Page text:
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26 Oct 2004 - 30 Jun 2017
MAYOCTAUG
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1,000-kronor banknote

1. The main motif is a portrait of Gustav Vasa.
 
2. One of the rings includes a quotation from Gustav Vasa in micro lettering.
 
3. A detail from the parhelion painting, the oldest painting of Stockholm.
 
4. The rings symbolise an atmospheric phenomenon that occurred in 1535.
 
5. The sun contains a hidden picture, a half-moon that shines under ultraviolet light. On some banknotes the half-moon is barely visible or not visible at all. In such cases it is particularly important to check other security features.

6. A harvest picture from Olaus Magnus' Description of the Northern Peoples from 1555.
 
Measurement: 82 x 160 mm. The note was introduced in 1989. The number of 1000-krona notes in circulation as at 31 December 2005 was approximately 45 million, amounting to a value of SEK 45 billion.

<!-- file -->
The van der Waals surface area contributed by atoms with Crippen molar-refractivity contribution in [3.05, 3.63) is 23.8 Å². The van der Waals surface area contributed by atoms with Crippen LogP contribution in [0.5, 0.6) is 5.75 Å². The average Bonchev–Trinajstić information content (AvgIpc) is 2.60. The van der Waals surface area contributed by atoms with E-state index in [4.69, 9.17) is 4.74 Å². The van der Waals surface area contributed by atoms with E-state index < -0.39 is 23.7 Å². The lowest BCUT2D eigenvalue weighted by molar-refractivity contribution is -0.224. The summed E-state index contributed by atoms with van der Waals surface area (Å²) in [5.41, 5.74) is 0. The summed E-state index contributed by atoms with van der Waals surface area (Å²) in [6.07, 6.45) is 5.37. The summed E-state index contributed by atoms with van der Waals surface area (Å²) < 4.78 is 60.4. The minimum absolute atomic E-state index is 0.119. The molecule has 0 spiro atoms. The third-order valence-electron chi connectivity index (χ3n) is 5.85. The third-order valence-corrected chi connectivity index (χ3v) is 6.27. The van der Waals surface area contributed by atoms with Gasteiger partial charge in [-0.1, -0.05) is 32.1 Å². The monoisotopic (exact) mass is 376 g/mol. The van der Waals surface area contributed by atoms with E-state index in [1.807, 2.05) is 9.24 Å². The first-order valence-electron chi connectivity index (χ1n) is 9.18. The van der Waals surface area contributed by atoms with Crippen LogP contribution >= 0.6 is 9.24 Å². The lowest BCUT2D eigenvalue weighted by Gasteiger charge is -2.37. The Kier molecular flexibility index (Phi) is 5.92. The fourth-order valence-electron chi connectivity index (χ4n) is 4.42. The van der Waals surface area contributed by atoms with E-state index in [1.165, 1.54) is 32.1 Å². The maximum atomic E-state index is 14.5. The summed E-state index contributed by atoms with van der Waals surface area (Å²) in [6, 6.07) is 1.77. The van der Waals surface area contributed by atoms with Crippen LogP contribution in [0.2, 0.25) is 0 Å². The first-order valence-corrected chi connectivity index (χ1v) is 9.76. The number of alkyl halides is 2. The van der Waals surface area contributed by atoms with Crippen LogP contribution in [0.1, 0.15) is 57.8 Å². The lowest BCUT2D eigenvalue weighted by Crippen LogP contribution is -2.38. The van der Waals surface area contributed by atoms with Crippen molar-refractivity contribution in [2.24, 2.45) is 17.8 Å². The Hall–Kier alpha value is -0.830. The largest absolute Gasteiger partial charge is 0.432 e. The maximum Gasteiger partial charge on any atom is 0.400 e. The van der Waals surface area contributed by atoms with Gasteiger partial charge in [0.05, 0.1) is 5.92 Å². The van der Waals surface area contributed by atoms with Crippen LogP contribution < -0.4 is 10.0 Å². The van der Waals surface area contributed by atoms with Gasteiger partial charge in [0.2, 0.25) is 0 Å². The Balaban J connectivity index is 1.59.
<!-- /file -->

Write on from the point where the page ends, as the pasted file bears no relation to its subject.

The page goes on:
The main motif on the 1000-krona note is a copperprint of Gustav Vasa, from an oil painting by Cornelius Arentz in the 1620s. Gustav Vasa (1496-1560) founded the Swedish hereditary monarchy and united the loosely connected Sweden of the 16th century into a state with a central government. Following the reformation in 1527, he also incorporated the young Lutheran church, making it into a Swedish state church.
 
On the face of the note is a depiction of what is known as the parhelion picture in the Cathedral in Stockholm. This is an oil painting showing an atmospheric phenomenon that occurred in the capital city on 20 April 1535. The phenomenon is symbolised by the rings. To the left of Gustav Vasa's headdress, by one of the rings, is a quotation from Gustav Vasa reproduced in micro lettering: SCRIPTURAM IN PROPRIA HABEANT LINGUA (Let them have the holy scripture in their own language). This quotation is taken from a letter where Gustav Vasa orders a translation of the bible into Swedish.
 
On the reverse of the banknote is a graphic interpretation from Olaus Magnus' Description of the Northern Peoples from 1555. The picture shows the harvest being gathered and threshed in radiant sunshine. Olaus Magnus (1490-1557) was the last Catholic archbishop and a scientific author. His written works are considered to be one of the most important sources of our knowledge of Swedish geography and cultural history during the 16th century.
 

LAST UPDATED 3/15/2006 
 

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